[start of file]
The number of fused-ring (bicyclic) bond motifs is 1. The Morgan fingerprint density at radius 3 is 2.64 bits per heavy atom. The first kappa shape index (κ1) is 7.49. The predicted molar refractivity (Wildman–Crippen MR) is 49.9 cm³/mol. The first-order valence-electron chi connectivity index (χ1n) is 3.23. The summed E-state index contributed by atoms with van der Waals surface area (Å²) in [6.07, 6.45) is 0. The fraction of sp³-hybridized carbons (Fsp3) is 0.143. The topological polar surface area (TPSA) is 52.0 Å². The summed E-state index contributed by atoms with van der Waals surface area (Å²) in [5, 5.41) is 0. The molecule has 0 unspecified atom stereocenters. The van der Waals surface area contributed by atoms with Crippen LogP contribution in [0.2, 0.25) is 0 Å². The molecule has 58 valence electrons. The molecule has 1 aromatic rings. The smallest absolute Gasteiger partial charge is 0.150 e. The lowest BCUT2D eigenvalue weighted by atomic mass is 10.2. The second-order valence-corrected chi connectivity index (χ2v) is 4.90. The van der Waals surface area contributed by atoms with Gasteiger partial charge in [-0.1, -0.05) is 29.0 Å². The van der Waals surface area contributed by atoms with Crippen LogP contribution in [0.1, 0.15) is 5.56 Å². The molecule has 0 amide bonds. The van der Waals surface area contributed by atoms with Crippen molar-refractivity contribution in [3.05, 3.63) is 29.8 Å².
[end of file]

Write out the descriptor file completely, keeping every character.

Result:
The number of fused-ring (bicyclic) bond motifs is 1. The Morgan fingerprint density at radius 3 is 2.64 bits per heavy atom. The first kappa shape index (κ1) is 7.49. The predicted molar refractivity (Wildman–Crippen MR) is 49.9 cm³/mol. The first-order valence-electron chi connectivity index (χ1n) is 3.23. The summed E-state index contributed by atoms with van der Waals surface area (Å²) in [6.07, 6.45) is 0. The fraction of sp³-hybridized carbons (Fsp3) is 0.143. The topological polar surface area (TPSA) is 52.0 Å². The summed E-state index contributed by atoms with van der Waals surface area (Å²) in [5, 5.41) is 0. The molecule has 0 unspecified atom stereocenters. The van der Waals surface area contributed by atoms with Crippen LogP contribution in [0.2, 0.25) is 0 Å². The molecule has 58 valence electrons. The molecule has 1 aromatic rings. The smallest absolute Gasteiger partial charge is 0.150 e. The lowest BCUT2D eigenvalue weighted by atomic mass is 10.2. The second-order valence-corrected chi connectivity index (χ2v) is 4.90. The van der Waals surface area contributed by atoms with Gasteiger partial charge in [-0.1, -0.05) is 29.0 Å². The van der Waals surface area contributed by atoms with Crippen LogP contribution in [0.1, 0.15) is 5.56 Å². The molecule has 0 amide bonds. The van der Waals surface area contributed by atoms with Crippen molar-refractivity contribution in [3.05, 3.63) is 29.8 Å².